Five items to take you right back to the classroom
There’s nothing like soaking your memory in the warm suds of childhood nostalgia. And when it comes to recalling our school days, it’s usually a wallow accompanied by a smile.
While those reminisces often include first crushes, kisses and parties with your pals, there’s also the day-to-day stuff of school life which can bring a fuzzy glow.
We’ve put together a list of some of the items readers of a certain age scarcely went a week without seeing in the classroom. And while some are still around today, they still take you right back to school.
Where did they come from? Have you ever seen one in the shops? Ever? When it comes to the overhead projector, there are always more questions than answers.
Using transparent plastic sheets, (very) special felt tips and what we were always told was a very delicate and expensive bulb, the overhead projector enabled our teachers to display their handwritten notes and presentations onto the walls of a darkened classroom.
Making their words big enough for all to see, with that combination of clear plastic sheets which looked like secret documents from a Bond film and a light so bright it could have been used to interrogate Roger Moore in a darkened cell - no wonder there was always something strangely exotic about this bit of kit, even if the information it magnified was usually, well, not the most entertaining in the world…
TV and video on wheels
It looked like a mobile version of Fort Knox but in reality it was a regular size television set you may even have had in your own front room. The moment your school caretaker wheeled this into the classroom? It was a time for childhood hearts to sing.
With the accompanying VHS player, both pieces of tech were encased in enough security-conscious layers of metal and locks to ensure it would have been a blot in the corner of any would-be thief’s living room. And to top it all, it came in a walnut effect cabinet with lockable double fronted doors.
But it was what we watched on that screen that we remember most. Namely, the circle of seconds that gradually faded as the whole class counted down (from 10) to the next programme on BBC Schools and Colleges (hopefully Look and Read. Or Watch).
Books backed with wallpaper
For some reason, the covers our school exercise books arrived in from the manufacturer were never deemed fit for purpose. Thus, at the beginning of each new school term, pupils were asked to spend an evening backing their books with another sheet of paper to add a further layer of protection from the bumps and scrapes caused by a journey in your bag.
For the ultimate fancy finish, you used separate sheets of sticky back plastic to cover each book. If that wasn't available, whatever rolls of flock wallpaper were left over in the shed did the job instead. Once the gargantuan task of covering each and every one of your books was complete, all you had to deal with was finding a way to write your name legibly on the front over all those flock-fabric bumps.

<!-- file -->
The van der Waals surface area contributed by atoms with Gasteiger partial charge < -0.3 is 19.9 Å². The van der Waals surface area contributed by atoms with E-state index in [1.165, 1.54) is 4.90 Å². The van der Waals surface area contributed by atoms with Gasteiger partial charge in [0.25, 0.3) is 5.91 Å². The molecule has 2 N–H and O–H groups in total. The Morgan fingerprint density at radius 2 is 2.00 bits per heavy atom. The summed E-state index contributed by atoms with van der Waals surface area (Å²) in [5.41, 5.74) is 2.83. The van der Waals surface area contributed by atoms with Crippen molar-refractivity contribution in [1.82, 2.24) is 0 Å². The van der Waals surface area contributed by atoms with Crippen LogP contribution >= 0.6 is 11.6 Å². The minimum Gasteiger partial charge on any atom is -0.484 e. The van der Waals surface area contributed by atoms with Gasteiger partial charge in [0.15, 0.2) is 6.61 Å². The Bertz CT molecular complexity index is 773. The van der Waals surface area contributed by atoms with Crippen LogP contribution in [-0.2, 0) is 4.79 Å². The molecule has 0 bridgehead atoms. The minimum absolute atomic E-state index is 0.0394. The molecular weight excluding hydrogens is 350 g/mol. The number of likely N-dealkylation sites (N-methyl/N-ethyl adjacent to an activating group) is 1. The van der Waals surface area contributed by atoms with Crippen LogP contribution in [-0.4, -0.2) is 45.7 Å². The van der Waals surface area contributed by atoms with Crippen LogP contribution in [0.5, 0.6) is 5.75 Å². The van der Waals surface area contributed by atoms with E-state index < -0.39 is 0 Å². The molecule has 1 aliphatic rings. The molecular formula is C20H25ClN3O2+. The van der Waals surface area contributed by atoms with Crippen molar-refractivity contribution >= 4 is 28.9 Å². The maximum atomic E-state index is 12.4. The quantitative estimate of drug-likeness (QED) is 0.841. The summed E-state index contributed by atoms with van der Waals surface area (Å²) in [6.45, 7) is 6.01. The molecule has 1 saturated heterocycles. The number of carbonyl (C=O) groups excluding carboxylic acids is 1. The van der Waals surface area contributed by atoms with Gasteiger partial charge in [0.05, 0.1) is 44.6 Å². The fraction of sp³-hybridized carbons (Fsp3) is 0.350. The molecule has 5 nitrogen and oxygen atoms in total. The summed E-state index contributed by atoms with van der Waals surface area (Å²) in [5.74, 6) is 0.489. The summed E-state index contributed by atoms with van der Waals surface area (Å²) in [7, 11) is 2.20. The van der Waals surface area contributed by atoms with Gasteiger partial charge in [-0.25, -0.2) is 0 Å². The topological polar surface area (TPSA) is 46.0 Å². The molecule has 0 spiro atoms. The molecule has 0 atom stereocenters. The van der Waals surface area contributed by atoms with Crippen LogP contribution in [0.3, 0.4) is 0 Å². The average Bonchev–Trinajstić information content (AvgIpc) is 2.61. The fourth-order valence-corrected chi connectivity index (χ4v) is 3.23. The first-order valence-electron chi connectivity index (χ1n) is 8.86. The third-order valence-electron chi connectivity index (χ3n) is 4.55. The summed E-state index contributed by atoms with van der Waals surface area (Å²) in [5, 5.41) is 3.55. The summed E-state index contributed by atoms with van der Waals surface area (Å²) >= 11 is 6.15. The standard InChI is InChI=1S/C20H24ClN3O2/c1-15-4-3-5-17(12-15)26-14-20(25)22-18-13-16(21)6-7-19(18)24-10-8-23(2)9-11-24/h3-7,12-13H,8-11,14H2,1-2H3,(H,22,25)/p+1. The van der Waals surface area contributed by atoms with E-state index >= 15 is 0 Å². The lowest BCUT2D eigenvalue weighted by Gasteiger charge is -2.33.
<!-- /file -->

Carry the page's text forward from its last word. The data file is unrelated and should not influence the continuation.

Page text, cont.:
Oh, those red function keys. How they winked at us, teased us, from the back of the classroom while we were doing double geography. A familar sight in the classrooms of 30-plus years ago, the BBC Micro was the result of a Computer Literacy Project run by the Beeb in the early 1980s with the intention of making computing part of all our lives. It even used its own language, called BBC Basic.
But during school hours, it was the educational games that we all remember from the beige plastic-encased machine of wonders. Granny’s Garden tasked the player to rescue six royal children from a wicked witch and there was also Flowers of Crystal, a similar quest to bring life to a world of barren soil. They were blocky experiences, text-based with a limited colour palette. But oh, how we loved them. Thirty years later, the micro:bit programme helped students fall in love with programming all over again.
Although they haven’t quite gone the way of the dinosaurs, blackboards at the front of the classroom are becoming more obsolete as digital whiteboards make the learning experience a whole lot 21st century.
The march of technology does have its drawbacks. Remember the excitement of being told it was your turn to clean the chalk off the board and you were entrusted with the chalk duster for a few intoxicating minutes? As you dragged that hefty plastic scrubber up and down the board, like a Wimbledon groundskeeper mowing the stripes into Centre Court, it soon accumulated a lot of white dust. You could either bang the excess chalk away through an open classroom window, or if you had a mischievous streak, use it to ‘decorate’ your friends’ coats, uniforms, bags and general person, making them (and you) very unpopular when they got home.
Perhaps progress has got something going for it, after all.